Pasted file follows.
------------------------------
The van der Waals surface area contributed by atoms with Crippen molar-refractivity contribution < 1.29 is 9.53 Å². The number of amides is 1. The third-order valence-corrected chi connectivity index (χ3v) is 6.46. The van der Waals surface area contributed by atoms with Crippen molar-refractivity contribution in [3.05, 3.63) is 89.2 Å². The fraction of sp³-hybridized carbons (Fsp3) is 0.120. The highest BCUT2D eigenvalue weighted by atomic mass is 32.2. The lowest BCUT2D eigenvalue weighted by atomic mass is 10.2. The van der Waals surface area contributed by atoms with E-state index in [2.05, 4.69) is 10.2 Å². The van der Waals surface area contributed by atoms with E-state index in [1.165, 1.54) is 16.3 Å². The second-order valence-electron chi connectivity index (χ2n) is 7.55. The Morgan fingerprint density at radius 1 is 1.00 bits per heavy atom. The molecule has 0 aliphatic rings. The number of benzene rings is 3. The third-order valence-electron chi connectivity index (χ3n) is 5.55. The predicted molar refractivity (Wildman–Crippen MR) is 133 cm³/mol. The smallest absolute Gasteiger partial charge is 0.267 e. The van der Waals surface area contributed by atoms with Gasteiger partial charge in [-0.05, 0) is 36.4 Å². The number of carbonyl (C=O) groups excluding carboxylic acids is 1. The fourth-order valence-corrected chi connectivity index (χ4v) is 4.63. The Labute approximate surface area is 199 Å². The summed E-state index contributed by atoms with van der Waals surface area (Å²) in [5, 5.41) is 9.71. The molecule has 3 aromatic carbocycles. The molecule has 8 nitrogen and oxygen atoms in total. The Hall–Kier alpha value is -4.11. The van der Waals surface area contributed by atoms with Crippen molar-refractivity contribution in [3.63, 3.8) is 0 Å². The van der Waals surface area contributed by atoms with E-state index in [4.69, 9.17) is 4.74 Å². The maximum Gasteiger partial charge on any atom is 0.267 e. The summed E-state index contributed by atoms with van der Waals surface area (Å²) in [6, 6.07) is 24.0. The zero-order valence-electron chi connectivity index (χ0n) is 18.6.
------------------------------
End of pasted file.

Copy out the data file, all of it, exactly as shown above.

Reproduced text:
The van der Waals surface area contributed by atoms with Crippen molar-refractivity contribution < 1.29 is 9.53 Å². The number of amides is 1. The third-order valence-corrected chi connectivity index (χ3v) is 6.46. The van der Waals surface area contributed by atoms with Crippen molar-refractivity contribution in [3.05, 3.63) is 89.2 Å². The fraction of sp³-hybridized carbons (Fsp3) is 0.120. The highest BCUT2D eigenvalue weighted by atomic mass is 32.2. The lowest BCUT2D eigenvalue weighted by atomic mass is 10.2. The van der Waals surface area contributed by atoms with E-state index in [2.05, 4.69) is 10.2 Å². The van der Waals surface area contributed by atoms with E-state index in [1.165, 1.54) is 16.3 Å². The second-order valence-electron chi connectivity index (χ2n) is 7.55. The Morgan fingerprint density at radius 1 is 1.00 bits per heavy atom. The molecule has 0 aliphatic rings. The number of benzene rings is 3. The third-order valence-electron chi connectivity index (χ3n) is 5.55. The predicted molar refractivity (Wildman–Crippen MR) is 133 cm³/mol. The smallest absolute Gasteiger partial charge is 0.267 e. The van der Waals surface area contributed by atoms with Gasteiger partial charge in [-0.05, 0) is 36.4 Å². The number of carbonyl (C=O) groups excluding carboxylic acids is 1. The fourth-order valence-corrected chi connectivity index (χ4v) is 4.63. The Labute approximate surface area is 199 Å². The summed E-state index contributed by atoms with van der Waals surface area (Å²) in [5, 5.41) is 9.71. The molecule has 3 aromatic carbocycles. The molecule has 8 nitrogen and oxygen atoms in total. The Hall–Kier alpha value is -4.11. The van der Waals surface area contributed by atoms with Crippen molar-refractivity contribution in [3.63, 3.8) is 0 Å². The van der Waals surface area contributed by atoms with E-state index in [4.69, 9.17) is 4.74 Å². The maximum Gasteiger partial charge on any atom is 0.267 e. The summed E-state index contributed by atoms with van der Waals surface area (Å²) in [6, 6.07) is 24.0. The zero-order valence-electron chi connectivity index (χ0n) is 18.6.